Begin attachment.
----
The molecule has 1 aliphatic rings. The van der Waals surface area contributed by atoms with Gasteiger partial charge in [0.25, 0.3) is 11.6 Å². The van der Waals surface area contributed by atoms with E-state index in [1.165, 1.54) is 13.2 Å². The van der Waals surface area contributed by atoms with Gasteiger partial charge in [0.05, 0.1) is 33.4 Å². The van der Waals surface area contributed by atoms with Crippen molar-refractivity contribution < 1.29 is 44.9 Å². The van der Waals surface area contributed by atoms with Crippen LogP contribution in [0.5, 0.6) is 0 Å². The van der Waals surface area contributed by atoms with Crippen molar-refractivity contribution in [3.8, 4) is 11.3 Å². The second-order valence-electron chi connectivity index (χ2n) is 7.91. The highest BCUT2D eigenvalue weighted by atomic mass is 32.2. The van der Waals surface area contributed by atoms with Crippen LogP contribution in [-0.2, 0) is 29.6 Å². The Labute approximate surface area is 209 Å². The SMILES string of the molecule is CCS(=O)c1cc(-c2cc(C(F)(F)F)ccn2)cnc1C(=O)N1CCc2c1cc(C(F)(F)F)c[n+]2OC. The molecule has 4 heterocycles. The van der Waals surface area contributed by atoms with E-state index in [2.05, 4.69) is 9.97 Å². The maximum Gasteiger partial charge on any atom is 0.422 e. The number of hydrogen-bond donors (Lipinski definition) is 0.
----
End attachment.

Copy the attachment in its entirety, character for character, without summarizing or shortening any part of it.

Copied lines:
The molecule has 1 aliphatic rings. The van der Waals surface area contributed by atoms with Gasteiger partial charge in [0.25, 0.3) is 11.6 Å². The van der Waals surface area contributed by atoms with E-state index in [1.165, 1.54) is 13.2 Å². The van der Waals surface area contributed by atoms with Gasteiger partial charge in [0.05, 0.1) is 33.4 Å². The van der Waals surface area contributed by atoms with Crippen molar-refractivity contribution < 1.29 is 44.9 Å². The van der Waals surface area contributed by atoms with Crippen LogP contribution in [0.5, 0.6) is 0 Å². The van der Waals surface area contributed by atoms with Crippen molar-refractivity contribution in [3.8, 4) is 11.3 Å². The second-order valence-electron chi connectivity index (χ2n) is 7.91. The highest BCUT2D eigenvalue weighted by atomic mass is 32.2. The van der Waals surface area contributed by atoms with Crippen LogP contribution in [-0.2, 0) is 29.6 Å². The Labute approximate surface area is 209 Å². The SMILES string of the molecule is CCS(=O)c1cc(-c2cc(C(F)(F)F)ccn2)cnc1C(=O)N1CCc2c1cc(C(F)(F)F)c[n+]2OC. The molecule has 4 heterocycles. The van der Waals surface area contributed by atoms with E-state index in [2.05, 4.69) is 9.97 Å². The maximum Gasteiger partial charge on any atom is 0.422 e. The number of hydrogen-bond donors (Lipinski definition) is 0.